AUGUST 3, 2020 BANNED AND RESTRICTED ANNOUNCEMENT Posted in News on August 3, 2020 By Ian Duke BioArchive SHARE ARTICLE ShareTweetShare Announcement Date: August 3, 2020 Standard Wilderness Reclamation is banned. Growth Spiral is banned. Teferi, Time Raveler is banned. Cauldron Familiar is banned. Pioneer Inverter of Truth is banned. Kethis, the Hidden Hand is banned. Walking Ballista is banned. Underworld Breach is banned. Historic Wilderness Reclamation is suspended. Teferi, Time Raveler is suspended. Brawl Teferi, Time Raveler is banned. Effective Date: August 3, 2020 The list of all banned and restricted cards, by format, is here. Historic and Brawl sections by Jay Parker STANDARD In the last banned and restricted list update, we chose not to make any changes to Standard. At that time, the environment had just seen the results of Players Tours 3 and 4, the companion rules change was recent, and Core Set 2021 had just entered the format. While we saw new decks emerging, ultimately the top decks were able to adapt and retain their metagame share. After watching the environment progress for several weeks and reviewing the decklist entries for the Players Tour Finals, we've decided to make some changes to shake up the metagame. This set of changes is a deviation from our usual banned-list philosophy for Standard, and as such, we consider it an experiment. Outside of the very top levels of competitive play, including throughout most of the MTG Arena traditional Standard ladder, we're seeing a good distribution of deck diversity and win rates. However, at the skill level of our most competitive tournaments and the Mythic ranking on the Arena ladder, we do see a small number of decks with high win rates and play rates that have remained in that metagame position for quite some time. Under our usual approach, we would have allowed Standard rotation to provide a natural and predictable shift in the metagame with the release of Zendikar Rising. But in an era of social distancing, the proportion of Standard play occurring on digital platforms has increased substantially. As the rate at which players can rack up games of Standard in digital is higher than in tabletop, we believe it's correct to enact metagame change at a faster rate as well. Therefore, we're making bans targeted at weakening decks that have been strong and popular at the highest levels of competitive play and at some cards and combos that have overstayed their welcome in the eyes of much of the Standard community. Ramp decks using Growth Spiral together made up 68% of the day 1 metagame at the Players Tour Finals and represent approximately 25–30% of the metagame at Mythic ranking on the Arena ladder. Within that category, Wilderness Reclamation decks have been considered the strongest archetype by much of the competitive community, making up 54% of the metagame at the Players Tour Finals and about 15% of the Mythic metagame on Arena. In order to remove Reclamation decks from this most played spot and to reduce the metagame share of ramp decks in general, Wilderness Reclamation and Growth Spiral are banned. Another archetype that has maintained a high win rate over a long period of time is Black-Red (or Jund) Sacrifice, featuring the Cauldron Familiar and Witch's Oven combo. In addition to having high overall win rates, these decks put considerable pressure on aggressive and midrange creature decks. Further, the number of triggers generated by these decks can be cumbersome for both players in digital play. To weaken these sacrifice strategies, open up more metagame diversity, and create a more fun gameplay environment, Cauldron Familiar is banned. Finally, we'll also be removing Teferi, Time Raveler from the environment. We've often heard the feedback that the repetitive play patterns and reduced capability for interaction that Teferi, Time Raveler can create feel oppressive and limiting. While we'd considered banning Teferi, Time Raveler in past updates, one reason we didn't was evidence that it was helping hold Wilderness Reclamation decks in check. With Wilderness Reclamation leaving the environment, we feel it's also time for the Standard metagame to move on without Teferi, Time Raveler. We note that Growth Spiral, Wilderness Reclamation, and Teferi, Time Raveler were already slated to rotate this fall with the release of Zendikar Rising. With that in mind, we view this set of changes as an early rotation for those cards to help freshen up the remaining summer metagame. In the case of Cauldron Familiar, we're taking the opportunity not only to improve the metagame short term but also remove a balance risk and undesirable play pattern leading into next year. We emphasize that these changes are, to a large degree, a product of the times and the current focus on digital play. We look forward to hearing community feedback on this approach and will continue to keep an eye on the metagame going forward. PIONEER With the last banned and restricted list update, we chose to unban Oath of Nissa in Pioneer. This wasn't intended to be a major update to the format or an alternative to other changes, but rather what we viewed as a relatively safe unban in the context of a metagame that was looking healthy by many metrics. Much community discussion followed that update, prompting us to take a further look at the need for change in Pioneer. Although we continue to see many different decks have success in Pioneer, and no decks with problematic win rates against the field, we do see that combo decks as a group make up a large portion of the competitive metagame. We've heard feedback that the frequency at which one finds themselves facing an opposing combo deck restricts deck-building options and can make play experiences unenjoyable. While win rate data may not point to change being needed, a different, more important set of data does: player participation. While the reduction in tabletop tournaments due to the need for social distancing shortly after Pioneer's launch earlier this year is certainly a factor, we've also seen a decline in Pioneer play rates on Magic Online throughout the course of the year. It's clear that many players who have been, or could be, interested in Pioneer are ready for a change. Ultimately, how much fun players are having with the environment is the most important driving force behind B&R updates, and so we're choosing to ban four cards to shake things up and push the competitive metagame away from combo decks. These bans are primarily aimed at disrupting Inverter of Truth decks; Underworld Breach decks; the Heliod, Sun-Crowned plus Walking Ballista combo; and Kethis, the Hidden Hand combo decks. While Kethis combo decks are a relatively new reemergence in the metagame, we're seeing signs that these decks are already problematic and would become more so if other top decks were weakened. Kethis decks are currently among the top 5–0 trophy winners in Magic Online Pioneer leagues, despite being a modest portion of the field. Therefore, we're choosing to ban Inverter of Truth, Underworld Breach, Walking Ballista, and Kethis, the Hidden Hand in Pioneer. Our intent is to dramatically reduce instances where players risk losing to a combo kill when tapping out in the early- to mid-game. This should open up the field for more traditional midrange and control decks and put less pressure on aggressive decks to also focus on hand disruption and counterspells. We did consider several other cards as alternative bans aimed at these same decks. Thassa's Oracle was one that we discussed as a lighter touch for weakening Inverter and Breach decks. However, Inverter decks are still capable of winning with Jace, Wielder of Mysteries alone, and it isn't clear that a Thassa's Oracle ban would be enough to push Inverter decks out of the competitive metagame. Next, even though Thassa's Oracle has often been a win condition of choice for Underworld Breach decks, once the deck's core combo engine is running, it can win in many ways. Some recent versions of the Underworld Breach deck even forgo Thassa's Oracle entirely. The cards we've chosen are the set that gives us the most confidence in creating a significant shift in the metagame. We understand that this represents a large change to the Pioneer environment, and, frankly, that's the intent. While we're past the phase of frequent weekly updates to Pioneer, we're still in a period where changes are necessary to help shape the format in its initial launch year. We want to ensure that Pioneer can deliver an enjoyable play experience to players who are looking for an accessible, nonrotating format that's closer to Standard in power level and offers a variety of archetypes and decks to choose from. We're dedicated to actively supporting Pioneer and will continue to incorporate both data and community feedback. HISTORIC The Historic metagame is moving quickly right now; the addition of new cards through Jumpstart is having a large impact, as will Amonkhet Remastered when it arrives soon. There are many of these new decks we are watching closely, but our strong preference in times like this is to give the meta time to develop naturally. We want to see which of these new decks turn out to show enduring strength versus merely making an initial splash. That said, there are two places where we feel we have enough information that we should take action: Wilderness Reclamation and Teferi, Time Raveler. We touched on Wilderness Reclamation in our last banned and restricted list update, saying that, while it was powerful, we were only seeing it in problematic decks alongside Nexus of Fate. Since then, we've seen a Temur Reclamation list grow steadily in Historic that leverages both Expansion // Explosion and Field of the Dead. We are seeing this deck put up significant numbers, representing over 10% of Best-of-Three games while maintaining concerning win rates. This is a card and deck configuration that we have spent a good bit of time discussing, analyzing, and watching, so we feel that it is one where we have enough information to act. In order to encourage increased metagame health and variety, Wilderness Reclamation is suspended in Historic. For Teferi, Timer Raveler, we get much the same feedback in Historic that we get in Standard. In Historic, we also find that the power of the reduced capability for interaction that Teferi, Time Raveler brings scales with the power of the interaction he's preventing and the board he's consequently protecting. He is also seen very frequently in Historic, appearing in over 20% of Historic Best-of-Three games and significant percentages in other modes as well. For these reasons, we are suspending Teferi, Time Raveler in Historic. As with all suspensions, we will be closely monitoring the impact this has on the format. BRAWL Teferi, Time Raveler is one of the most played commanders in Brawl, appearing in over 10% of games, and he has one of the highest win rates. In addition, we see a similar impact in Brawl to that described in the other formats. For these reasons, Teferi, Time Raveler is banned in Brawl. ON ANNOUNCEMENT TIMING AND EFFECTIVE DATE In the past, we've given a one-week advanced notice for updates to the banned and restricted list. Because of the increased focus on digital play environments during this time period, we're choosing to forgo that advanced notice and roll out these changes as soon as possible. This isn't necessarily indicative of how we'll announce and implement in the future, and we're continuing to look at how we balance giving players advance notice versus staying agile with respect to changing metagames.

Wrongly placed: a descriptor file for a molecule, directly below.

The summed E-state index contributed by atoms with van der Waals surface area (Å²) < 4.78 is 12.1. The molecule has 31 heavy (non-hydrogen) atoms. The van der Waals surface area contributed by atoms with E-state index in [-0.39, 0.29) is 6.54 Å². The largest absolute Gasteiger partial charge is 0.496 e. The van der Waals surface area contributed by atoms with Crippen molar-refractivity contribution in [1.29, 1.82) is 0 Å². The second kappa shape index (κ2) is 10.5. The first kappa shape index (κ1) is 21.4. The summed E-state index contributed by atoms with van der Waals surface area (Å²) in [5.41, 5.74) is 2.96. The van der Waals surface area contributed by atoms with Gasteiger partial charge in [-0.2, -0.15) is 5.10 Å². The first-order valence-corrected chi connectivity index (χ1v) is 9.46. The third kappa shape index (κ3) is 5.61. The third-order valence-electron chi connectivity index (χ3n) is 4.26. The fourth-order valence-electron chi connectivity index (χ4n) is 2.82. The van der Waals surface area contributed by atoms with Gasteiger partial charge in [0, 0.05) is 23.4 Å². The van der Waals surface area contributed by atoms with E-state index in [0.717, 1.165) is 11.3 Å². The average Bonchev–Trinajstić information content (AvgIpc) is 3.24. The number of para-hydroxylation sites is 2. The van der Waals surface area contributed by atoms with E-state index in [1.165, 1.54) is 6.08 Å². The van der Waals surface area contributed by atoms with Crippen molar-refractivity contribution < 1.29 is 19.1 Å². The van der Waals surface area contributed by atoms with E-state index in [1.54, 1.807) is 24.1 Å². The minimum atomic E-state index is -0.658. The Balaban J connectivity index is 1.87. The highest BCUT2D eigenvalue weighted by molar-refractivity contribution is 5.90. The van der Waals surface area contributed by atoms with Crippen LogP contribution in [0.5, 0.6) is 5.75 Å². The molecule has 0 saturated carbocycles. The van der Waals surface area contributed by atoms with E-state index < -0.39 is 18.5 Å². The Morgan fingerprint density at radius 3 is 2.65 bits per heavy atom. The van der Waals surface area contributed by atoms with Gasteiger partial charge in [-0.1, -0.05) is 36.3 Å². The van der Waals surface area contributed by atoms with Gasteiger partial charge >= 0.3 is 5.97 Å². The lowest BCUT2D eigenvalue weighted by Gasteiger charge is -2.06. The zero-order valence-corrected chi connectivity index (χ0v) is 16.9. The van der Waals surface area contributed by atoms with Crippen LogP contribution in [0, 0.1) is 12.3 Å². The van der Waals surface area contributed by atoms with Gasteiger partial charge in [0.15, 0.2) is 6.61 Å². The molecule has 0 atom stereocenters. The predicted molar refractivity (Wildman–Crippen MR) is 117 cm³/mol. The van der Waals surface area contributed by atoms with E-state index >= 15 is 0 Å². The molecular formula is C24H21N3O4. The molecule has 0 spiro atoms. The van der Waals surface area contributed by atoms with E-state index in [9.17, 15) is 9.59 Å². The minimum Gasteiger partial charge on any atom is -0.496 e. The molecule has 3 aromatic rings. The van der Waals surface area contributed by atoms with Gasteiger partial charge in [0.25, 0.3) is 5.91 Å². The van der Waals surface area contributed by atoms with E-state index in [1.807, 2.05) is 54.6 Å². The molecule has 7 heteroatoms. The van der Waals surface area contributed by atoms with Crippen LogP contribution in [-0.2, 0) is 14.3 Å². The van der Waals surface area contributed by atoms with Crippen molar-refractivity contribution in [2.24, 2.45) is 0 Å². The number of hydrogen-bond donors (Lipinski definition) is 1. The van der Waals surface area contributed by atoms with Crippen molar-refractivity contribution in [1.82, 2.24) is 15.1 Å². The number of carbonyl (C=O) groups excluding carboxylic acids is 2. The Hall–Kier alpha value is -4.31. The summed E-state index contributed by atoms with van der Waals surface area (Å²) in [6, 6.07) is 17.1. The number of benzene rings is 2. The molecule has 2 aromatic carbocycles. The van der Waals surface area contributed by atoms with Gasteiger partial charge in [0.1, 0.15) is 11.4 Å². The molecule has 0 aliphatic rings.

Updated Bans Magic the Gathering July 2020